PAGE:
Months-long stay-at-home orders led consumers to fill up their downtime with new hobbies like tie-dyeing, DIY denim and joining in on viral TikTok dances.
New data from global fashion search platform Lyst, however, reveals how three outdoor activities are beginning to influence online apparel searches. As the weather warms up, consumers are looking to escape outside—or at least dress the part.
Part of the ’90s wave of trends that filtered into fashion last year, bike shorts—or cycling shorts—continue to maintain a place in women’s closets. “There have been more than 8,000 searches for biker shorts over the past two weeks, making them the most wanted shorts after denim and Bermuda,” Lyst stated.
The trend, however, is evolving. While 2019 brought to the fore basic solid styles that could be dressed up with an oversized blazer, or down with a big tee, Lyst’s data shows that consumers are currently looking for bike shorts with more technical elements.
Globally, Lyst reported that the most-searched styles include: cycling shorts with pockets, high-waisted biker shorts and ribbed cycling shorts.
Wimbledon may be cancelled for the first time since World War II, but consumers can’t shake the impulse for the tournament’s classic prep look.
Searches for tennis-inspired outfits have risen since the beginning of June, according to Lyst. Though tennis skirts also became trendy the ’90s—thanks in part to the plaid ensembles worn by the cast in the 1995 film “Clueless”—the current iteration that shoppers are searching for is all sport.
From the start of June, demand for white pleated tennis skirts is up 33 percent, with Nike’s Court Victory tennis skirt being the most-viewed style. But that’s not to say the style may not evolve into a ’90s groove for back-to-school season.
Interest for tennis court shoes remain strong, increasing an additional 21 percent during the week of June 6, Lyst reported. Searches for visors have also increased by 32 percent since May. Most viewed brands include Dior, Gucci, Prada and Nike.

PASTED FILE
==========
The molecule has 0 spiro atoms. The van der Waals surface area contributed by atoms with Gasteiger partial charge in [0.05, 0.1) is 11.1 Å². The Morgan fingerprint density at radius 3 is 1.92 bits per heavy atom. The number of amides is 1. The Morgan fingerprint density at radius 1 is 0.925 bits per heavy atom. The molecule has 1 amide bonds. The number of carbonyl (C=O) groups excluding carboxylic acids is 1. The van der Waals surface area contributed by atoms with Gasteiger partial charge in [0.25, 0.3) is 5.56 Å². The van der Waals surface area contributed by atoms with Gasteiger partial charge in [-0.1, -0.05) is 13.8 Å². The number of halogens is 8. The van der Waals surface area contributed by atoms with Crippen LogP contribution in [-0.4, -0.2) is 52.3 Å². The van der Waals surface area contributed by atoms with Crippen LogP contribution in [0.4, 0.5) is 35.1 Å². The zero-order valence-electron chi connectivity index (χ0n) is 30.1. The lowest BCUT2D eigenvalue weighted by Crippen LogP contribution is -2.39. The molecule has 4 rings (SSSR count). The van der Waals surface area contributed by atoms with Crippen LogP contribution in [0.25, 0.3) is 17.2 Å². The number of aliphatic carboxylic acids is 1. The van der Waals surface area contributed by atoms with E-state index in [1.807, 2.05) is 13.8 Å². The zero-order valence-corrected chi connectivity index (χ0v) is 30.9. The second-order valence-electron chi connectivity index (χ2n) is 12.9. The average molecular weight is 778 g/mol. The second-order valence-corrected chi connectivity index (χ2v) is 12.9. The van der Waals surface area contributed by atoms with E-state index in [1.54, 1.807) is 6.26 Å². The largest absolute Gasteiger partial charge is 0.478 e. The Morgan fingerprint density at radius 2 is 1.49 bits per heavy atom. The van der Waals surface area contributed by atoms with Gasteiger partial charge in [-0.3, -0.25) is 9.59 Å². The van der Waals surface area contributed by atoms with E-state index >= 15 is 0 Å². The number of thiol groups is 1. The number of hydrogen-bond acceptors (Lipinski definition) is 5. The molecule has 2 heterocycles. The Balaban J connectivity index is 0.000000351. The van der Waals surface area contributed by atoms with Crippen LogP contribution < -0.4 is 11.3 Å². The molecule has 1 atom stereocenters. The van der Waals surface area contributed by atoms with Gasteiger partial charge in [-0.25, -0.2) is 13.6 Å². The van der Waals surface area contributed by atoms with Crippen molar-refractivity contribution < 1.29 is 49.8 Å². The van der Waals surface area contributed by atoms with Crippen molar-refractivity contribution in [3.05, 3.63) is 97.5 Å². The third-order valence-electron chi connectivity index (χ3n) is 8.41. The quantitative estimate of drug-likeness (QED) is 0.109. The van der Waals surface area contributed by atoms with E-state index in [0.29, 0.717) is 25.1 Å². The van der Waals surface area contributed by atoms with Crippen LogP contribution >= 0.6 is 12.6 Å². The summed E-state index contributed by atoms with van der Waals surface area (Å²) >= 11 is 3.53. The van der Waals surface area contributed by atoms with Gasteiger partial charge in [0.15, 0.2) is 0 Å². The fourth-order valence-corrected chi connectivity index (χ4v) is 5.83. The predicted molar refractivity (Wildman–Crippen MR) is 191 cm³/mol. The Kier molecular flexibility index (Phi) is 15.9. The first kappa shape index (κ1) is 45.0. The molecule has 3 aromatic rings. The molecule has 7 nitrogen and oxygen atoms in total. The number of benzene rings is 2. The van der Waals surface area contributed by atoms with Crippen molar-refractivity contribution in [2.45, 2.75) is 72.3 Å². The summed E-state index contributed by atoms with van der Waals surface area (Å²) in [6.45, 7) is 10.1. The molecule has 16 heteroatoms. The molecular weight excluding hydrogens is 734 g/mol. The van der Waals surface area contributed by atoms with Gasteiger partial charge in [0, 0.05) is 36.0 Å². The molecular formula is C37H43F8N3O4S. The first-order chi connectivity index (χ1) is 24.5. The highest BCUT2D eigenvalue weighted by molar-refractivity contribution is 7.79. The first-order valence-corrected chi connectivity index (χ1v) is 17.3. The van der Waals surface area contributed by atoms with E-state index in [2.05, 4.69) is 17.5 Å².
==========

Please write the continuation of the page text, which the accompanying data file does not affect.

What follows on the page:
When history looks back at pop culture anomalies of 2020, gardening will likely make the cut. Shelter-in-place orders and food-scarcity scares spurred viral how-to videos on how to grow scallions in a jar. Meanwhile, as most retailers were pained by the pandemic, garden centers saw an uptick in sales.
And now consumers’ green thumb is being represented in the fashion they wear. Shoppers in the U.S. and the U.K. are turning to gardening-inspired outfits during the week of June 6, Lyst reported.
Data shows that consumers are mainly looking for loose-fit linen overalls as well as short denim overalls. Interest in dungaree dresses is also growing, Lyst noted. Searches for straw hats increased 27 percent week-on-week, while demand for bucket hats has increased 16 percent week-on-week.
Interest in these down-home and natural fashion items likely has staying power. The search results are in line with the growing popularity of Cottagecore, the Gen Z subculture that favors an aesthetic based around an idealized life on a farm, including overalls, worn-in denim, gingham and mending techniques.